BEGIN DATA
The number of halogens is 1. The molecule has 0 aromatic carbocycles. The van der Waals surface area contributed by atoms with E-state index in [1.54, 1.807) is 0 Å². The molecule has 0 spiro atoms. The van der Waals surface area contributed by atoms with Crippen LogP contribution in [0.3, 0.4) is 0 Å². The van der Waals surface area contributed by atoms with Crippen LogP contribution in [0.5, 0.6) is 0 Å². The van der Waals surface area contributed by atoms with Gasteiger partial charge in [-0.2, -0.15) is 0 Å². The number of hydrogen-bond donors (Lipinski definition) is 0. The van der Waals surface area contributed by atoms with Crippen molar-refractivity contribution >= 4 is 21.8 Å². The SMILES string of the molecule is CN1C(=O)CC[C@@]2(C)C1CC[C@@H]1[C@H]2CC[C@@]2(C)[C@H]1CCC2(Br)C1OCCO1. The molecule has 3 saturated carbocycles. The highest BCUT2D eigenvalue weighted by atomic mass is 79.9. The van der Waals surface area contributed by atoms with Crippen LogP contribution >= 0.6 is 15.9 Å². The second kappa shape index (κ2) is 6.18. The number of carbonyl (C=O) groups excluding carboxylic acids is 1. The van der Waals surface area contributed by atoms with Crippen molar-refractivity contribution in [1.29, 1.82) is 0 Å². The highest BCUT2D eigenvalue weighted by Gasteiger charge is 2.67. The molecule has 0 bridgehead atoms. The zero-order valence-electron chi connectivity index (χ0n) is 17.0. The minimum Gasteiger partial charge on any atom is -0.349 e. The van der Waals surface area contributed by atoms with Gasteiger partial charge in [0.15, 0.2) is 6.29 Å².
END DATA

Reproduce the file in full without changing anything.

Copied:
The number of halogens is 1. The molecule has 0 aromatic carbocycles. The van der Waals surface area contributed by atoms with E-state index in [1.54, 1.807) is 0 Å². The molecule has 0 spiro atoms. The van der Waals surface area contributed by atoms with Crippen LogP contribution in [0.3, 0.4) is 0 Å². The van der Waals surface area contributed by atoms with Crippen LogP contribution in [0.5, 0.6) is 0 Å². The van der Waals surface area contributed by atoms with Gasteiger partial charge in [-0.2, -0.15) is 0 Å². The number of hydrogen-bond donors (Lipinski definition) is 0. The van der Waals surface area contributed by atoms with Crippen molar-refractivity contribution >= 4 is 21.8 Å². The SMILES string of the molecule is CN1C(=O)CC[C@@]2(C)C1CC[C@@H]1[C@H]2CC[C@@]2(C)[C@H]1CCC2(Br)C1OCCO1. The molecule has 3 saturated carbocycles. The highest BCUT2D eigenvalue weighted by atomic mass is 79.9. The van der Waals surface area contributed by atoms with Crippen LogP contribution >= 0.6 is 15.9 Å². The second kappa shape index (κ2) is 6.18. The number of carbonyl (C=O) groups excluding carboxylic acids is 1. The van der Waals surface area contributed by atoms with Crippen molar-refractivity contribution in [1.29, 1.82) is 0 Å². The highest BCUT2D eigenvalue weighted by Gasteiger charge is 2.67. The molecule has 0 bridgehead atoms. The zero-order valence-electron chi connectivity index (χ0n) is 17.0. The minimum Gasteiger partial charge on any atom is -0.349 e. The van der Waals surface area contributed by atoms with Gasteiger partial charge in [0.15, 0.2) is 6.29 Å².